Now, by the late 1920s, the UMWA was a mess. John L. Lewis had control over the union, which he ran like a dictator. But the coal operators had completely eliminated the union from most of the industry after the West Virginia Mine Wars concluded. By 1928, there wasn’t much of a union left. A decade later, the UMWA would be the king of American labor. But it was hanging on by a prayer at this point. On the other hand, Lewis, a lifelong Republican and a radical of no kind, constantly played the respectability card of his union, telling employers it would make sense for them to deal. Most ignored them. Rockefeller’s post-Ludlow actions had led to the expansion of company unionism throughout the nation in the 20s. For him, the UMWA was anathema. Thus, he was shocked when Lewis and Roche announced their deal in August 1928.
The deal Lewis and Roche made was pretty good for the workers. It included a serious wage raise to about the modern equivalent of $7 an hour. This is not a good wage, but it was a better wage. It provided actual decent healthcare. It also gave the union a voice in company decisions, perhaps the greatest outrage for Rockefeller and the other coal operators. Their response was to try and drive Roche out of business by undercutting her at every turn. Meanwhile, the rise in union dues gave the UMWA a lifeline that allowed it to rebuild and prepare for what would be the great organizing campaign of the 1930s–the development of the CIO. The UMWA itself tried to help Roche by building campaigns for workers to buy her coal.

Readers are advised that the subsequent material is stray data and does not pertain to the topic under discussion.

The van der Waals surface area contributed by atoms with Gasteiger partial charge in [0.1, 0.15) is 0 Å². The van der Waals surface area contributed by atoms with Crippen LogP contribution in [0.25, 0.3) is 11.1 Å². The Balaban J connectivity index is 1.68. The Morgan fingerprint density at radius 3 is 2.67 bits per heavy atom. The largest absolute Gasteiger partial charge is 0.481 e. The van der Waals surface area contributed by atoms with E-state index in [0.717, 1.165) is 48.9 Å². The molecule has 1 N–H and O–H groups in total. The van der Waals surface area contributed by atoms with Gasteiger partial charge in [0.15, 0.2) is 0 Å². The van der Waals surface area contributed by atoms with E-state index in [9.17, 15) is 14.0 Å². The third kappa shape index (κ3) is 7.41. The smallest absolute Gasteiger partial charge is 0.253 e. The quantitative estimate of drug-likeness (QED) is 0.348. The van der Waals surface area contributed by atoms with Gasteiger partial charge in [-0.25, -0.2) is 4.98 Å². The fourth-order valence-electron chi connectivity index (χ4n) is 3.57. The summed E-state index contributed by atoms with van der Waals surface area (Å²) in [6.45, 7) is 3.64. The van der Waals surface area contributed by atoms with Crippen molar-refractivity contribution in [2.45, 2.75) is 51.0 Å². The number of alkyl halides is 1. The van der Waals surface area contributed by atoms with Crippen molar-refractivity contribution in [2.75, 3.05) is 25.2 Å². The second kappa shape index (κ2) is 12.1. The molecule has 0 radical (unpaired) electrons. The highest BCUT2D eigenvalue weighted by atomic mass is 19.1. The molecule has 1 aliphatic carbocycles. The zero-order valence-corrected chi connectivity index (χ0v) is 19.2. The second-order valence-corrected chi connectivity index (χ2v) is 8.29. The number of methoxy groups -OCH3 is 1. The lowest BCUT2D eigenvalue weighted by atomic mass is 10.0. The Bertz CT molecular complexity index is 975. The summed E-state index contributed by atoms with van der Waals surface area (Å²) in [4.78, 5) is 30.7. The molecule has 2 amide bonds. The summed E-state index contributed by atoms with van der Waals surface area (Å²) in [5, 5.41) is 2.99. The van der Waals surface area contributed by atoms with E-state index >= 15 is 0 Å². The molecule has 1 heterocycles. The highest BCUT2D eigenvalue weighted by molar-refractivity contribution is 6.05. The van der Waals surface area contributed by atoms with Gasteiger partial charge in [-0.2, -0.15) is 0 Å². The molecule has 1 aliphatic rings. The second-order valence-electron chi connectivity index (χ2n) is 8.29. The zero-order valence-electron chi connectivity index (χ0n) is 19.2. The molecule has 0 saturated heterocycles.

Roche built on this to run for governor of Colorado in 1934. She lost after business interests went all-in to defeat her as a class traitor. But she then became the second most powerful female official in the Roosevelt administration, behind only Frances Perkins. She became Assistant Secretary of the Treasury. There, her passion was a national health care plan. Nearly a century later, we still don’t have that today. After her time in the Roosevelt administration, she became the administrator of the United Mine Workers of America Welfare and Retirement plan. This built on the deal they made way back in 1928 that through the growth of the union and the CIO and the postwar labor institutionalization, now included all sorts of benefits unthinkable two decades earlier. However, her company finally did begin to fail due to a turn away from coal and the impact of the other industrialists hating her. It went bankrupt in 1944 but was never fully liquidated until after her death.
It is also worth noting here that this success for unions, one of the only wins they had in the horrible 1920s, did not come about due to worker organizing or agitation. Unions can win for many reasons and sometimes, the match of a conservative union leader and progressive capitalist can make a difference for good.
This is the 450th post in this series. Previous posts are archived here.